Unite furious about Heathrow drastic cuts in workers’ pay and conditions, and threat of sackings
Unite, the principal union for aviation workers, has accused Heathrow of using the Covid-19 pandemic as an excuse to permanently cut the pay and conditions of its workforce, a move Unite has described as being about ‘greed, not need’. The airport is proposing to cut workers’ terms and conditions including: Pay cuts of up to 37%; the closure of the final salary pension scheme; removal of paid breaks and all allowances; weakening the redundancy agreement, and not paying workers for the first 3 days of sickness. Unite says all the cuts would be permanent, and if Unite does not agree to them, Heathrow will sack its entire workforce and rehire them on poorer terms and conditions. Unite represents around 4,500 workers who are directly employed at the airport. Heathrow will not compromise with Unite. In the meantime, Heathrow paid its shareholders a dividend of £100 million this year. And John Holland-Kaye claims it has a £3.2 billion “war chest” and that it could survive till the end of 2020, even with almost no flights. So it is particularly galling that it is needing to reduce its wage bill by so much. Many of the workers have kept working, during Covid, to help the airport stay open. Unite will fight using whatever industrial, political and legal channels are necessary.
Heathrow Airport accused of ‘sheer greed’ in attack on workers’ pay and conditions
22nd June 2020 (Unite press release)
Unite, the principal aviation union, has accused Heathrow Airport Limited (HAL) of using the Covid-19 pandemic as an excuse to permanently cut the pay and conditions of its workforce, a move Unite has described as being about ‘greed, not need’.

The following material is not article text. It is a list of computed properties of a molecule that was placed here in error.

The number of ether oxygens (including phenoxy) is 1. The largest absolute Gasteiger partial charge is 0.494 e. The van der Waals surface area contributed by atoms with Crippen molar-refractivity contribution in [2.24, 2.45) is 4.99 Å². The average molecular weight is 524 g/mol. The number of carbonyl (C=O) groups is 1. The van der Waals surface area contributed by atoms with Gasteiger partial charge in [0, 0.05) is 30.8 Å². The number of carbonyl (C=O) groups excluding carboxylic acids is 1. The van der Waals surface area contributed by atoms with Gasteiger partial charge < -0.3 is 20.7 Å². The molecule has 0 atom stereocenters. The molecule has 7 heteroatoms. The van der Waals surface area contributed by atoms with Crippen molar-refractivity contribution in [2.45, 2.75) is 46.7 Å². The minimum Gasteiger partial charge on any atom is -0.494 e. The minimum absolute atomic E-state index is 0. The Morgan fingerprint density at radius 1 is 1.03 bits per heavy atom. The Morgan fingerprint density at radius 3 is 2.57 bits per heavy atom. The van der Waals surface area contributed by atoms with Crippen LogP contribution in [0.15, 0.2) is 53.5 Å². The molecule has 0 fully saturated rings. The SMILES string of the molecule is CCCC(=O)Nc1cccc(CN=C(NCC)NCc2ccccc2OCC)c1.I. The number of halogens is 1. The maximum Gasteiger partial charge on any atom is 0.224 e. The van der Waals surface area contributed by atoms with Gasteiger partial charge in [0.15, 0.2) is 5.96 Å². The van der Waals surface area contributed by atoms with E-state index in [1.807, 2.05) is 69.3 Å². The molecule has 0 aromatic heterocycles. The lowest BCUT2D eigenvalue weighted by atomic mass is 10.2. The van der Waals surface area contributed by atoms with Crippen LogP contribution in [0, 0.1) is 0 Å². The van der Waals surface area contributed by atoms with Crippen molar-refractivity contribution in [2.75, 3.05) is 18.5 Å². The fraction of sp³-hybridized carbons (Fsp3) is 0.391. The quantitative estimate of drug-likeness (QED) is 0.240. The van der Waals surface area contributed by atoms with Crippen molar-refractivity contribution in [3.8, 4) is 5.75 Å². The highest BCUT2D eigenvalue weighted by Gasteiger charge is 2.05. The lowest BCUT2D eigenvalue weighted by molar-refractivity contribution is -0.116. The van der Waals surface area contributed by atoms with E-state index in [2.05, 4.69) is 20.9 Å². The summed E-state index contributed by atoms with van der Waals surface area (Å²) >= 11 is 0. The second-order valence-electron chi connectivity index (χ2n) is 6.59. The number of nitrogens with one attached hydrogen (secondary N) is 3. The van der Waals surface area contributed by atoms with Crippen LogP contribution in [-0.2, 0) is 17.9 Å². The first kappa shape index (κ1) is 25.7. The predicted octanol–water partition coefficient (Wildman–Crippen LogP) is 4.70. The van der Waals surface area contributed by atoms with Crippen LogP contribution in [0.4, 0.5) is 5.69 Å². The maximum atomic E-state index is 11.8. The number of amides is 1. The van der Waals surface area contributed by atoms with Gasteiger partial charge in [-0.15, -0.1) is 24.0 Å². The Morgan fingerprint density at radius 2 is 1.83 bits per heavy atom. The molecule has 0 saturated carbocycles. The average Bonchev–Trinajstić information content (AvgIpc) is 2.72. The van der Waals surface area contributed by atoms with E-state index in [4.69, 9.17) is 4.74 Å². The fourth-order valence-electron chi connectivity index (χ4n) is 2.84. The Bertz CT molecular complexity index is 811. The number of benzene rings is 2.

Shopping list of cuts
Heathrow is proposing slashing workers’ terms and conditions including:
- Pay cuts of up to 37 per cent
- The closure of the final salary pension scheme
- Removal of paid breaks and all allowances
- Weakening the redundancy agreement
- Not paying workers for the first three days of sickness
- Refusal to implement a 4 per cent increase in January 2021, part of an agreement to end the previous pay dispute.
All of the cuts would be permanent and if Unite does not agree to the attack on workers’ pay, HAL is committed to sacking its entire workforce and rehiring them on poorer terms and conditions.
Unite has sought to enter into negotiations to attempt to find common ground but HAL has refused to compromise. Unite has proposed savings in security of £48 million but this is not considered sufficient.
All airport staff
Unite represents around 4,500 workers who are directly employed at the airport working in security, engineering, the fire service, passenger services and airside operations.
In March at the beginning of the pandemic, HAL paid its shareholders, which includes the Qatari royal family, a dividend of £100 million.
£3.2 billion war chest
In early May Heathrow announced that the airport had a war chest of £3.2 billion and could survive without a flight going in or out of the airport for a year.